Pittsburgh City Council approves American Rescue Plan allocation, Councilor Gross dissents | Politics | Pittsburgh | Pittsburgh City Paper

Pittsburgh City Council approves American Rescue Plan allocation, Councilor Gross dissents

click to enlarge Pittsburgh City Council approves American Rescue Plan allocation, Councilor Gross dissents (2)
Pittsburgh City-County Building in Downtown
Pittsburgh’s city council passed four bills on Sept. 14 to approve the transfer of more than $90 million of federal funds given to the city by the American Rescue Plan. Despite the disapproval from City Councilor Deb Gross (D-Highland Park), the vote means that funds plan to be divided between more than $74 million to Urban Redevelopment Authority (URA), $80,000 to Pittsburgh’s Parking Authority, more than $17 million to Pittsburgh Water and Sewer Authority, and $2.5 million to the OnePGH fund, the nonprofit created by Pittsburgh Mayor Bill Peduto that has been met with some criticism.

While Councilor Gross voted no, support for the transfer bills was very high with the City Council approving with an 8-1 vote for all the transfers except for the one to OnePGH. That transfer vote was 7-2, with Councilor Anthony Coghill (D-Beechview) joining Gross.

In March, Congress passed the American Rescue Plan Act to help the country's recovery from the economic and health effects of the COVID-19 pandemic. The American Rescue Plan includes money for cities to replace lost public sector revenue, providing premium pay for essential workers, and investing in water, sewer, and broadband infrastructure.

Gross voiced her concern with the transfer during the Sept. 14 meeting saying she believed the transfer of funds was necessary, but hoped the reports on the transfers would go to the Pittsburgh task force, to all councilors, and be written into the records. She also took issue with the how the funds were distributed in one-lump sums, instead of more frequent and smaller allocations.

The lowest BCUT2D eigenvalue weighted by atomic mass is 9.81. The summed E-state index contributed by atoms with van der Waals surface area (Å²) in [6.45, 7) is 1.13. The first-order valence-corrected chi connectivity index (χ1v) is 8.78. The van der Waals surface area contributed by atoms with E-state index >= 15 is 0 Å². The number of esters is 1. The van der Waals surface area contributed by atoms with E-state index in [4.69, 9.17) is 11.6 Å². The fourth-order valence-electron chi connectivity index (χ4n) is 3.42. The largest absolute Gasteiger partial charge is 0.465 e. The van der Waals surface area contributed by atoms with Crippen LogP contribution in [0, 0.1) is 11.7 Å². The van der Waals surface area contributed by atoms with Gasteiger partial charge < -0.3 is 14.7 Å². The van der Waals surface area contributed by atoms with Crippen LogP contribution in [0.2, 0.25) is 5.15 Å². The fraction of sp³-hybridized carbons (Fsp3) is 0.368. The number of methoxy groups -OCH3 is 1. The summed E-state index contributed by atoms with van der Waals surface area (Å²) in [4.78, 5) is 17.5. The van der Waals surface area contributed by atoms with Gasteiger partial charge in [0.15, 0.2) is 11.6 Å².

The $335 million appointed to Pittsburgh from the federal government is supposed to last the city four years, according to Gross.

“I also remind the public that there is no approval in this plan for child care, food insecurity, renters, or eviction prevention in the American Rescue Plan,” she said. “Which we know is a crisis that we talked about. So I believe depleting these funds by 80% is a mistake … Once again, the council is preapproving agreements before seeing what’s in agreement.”

Peduto’s office praised the passage of the transfer. Mayoral Spokesperson Molly Onfuer told the Pittsburgh Post Gazette that the administration is thankful for the support of the funding, and the money will be going towards helping families and businesses in the city.

Pittsburgh City Controller Michael Lamb has also been wary of this process, saying that the bills need more transparency.

In response, Council did approve amendments to allow Lamb’s office to audit agreements, requiring organizations to submit quarterly financial and progress reports to the Office of Management and Budget and the controller. The city’s Office of Management and Budget will also need to send the Pittsburgh Recovery Task Force quarterly updates relating to state agreements and or Agreements.

“While I’ve been assured that the subsequent co-op agreements relating to this spending will not enable a blanket transfer, the Controller’s office will hold funds until the authorities and non-profits have actual spending proposals, “ Lamb said in a statement. “I remain committed to working with our community’s leaders, both elected and not, to ensure our region can rebound economically from the COVID-19 crisis.”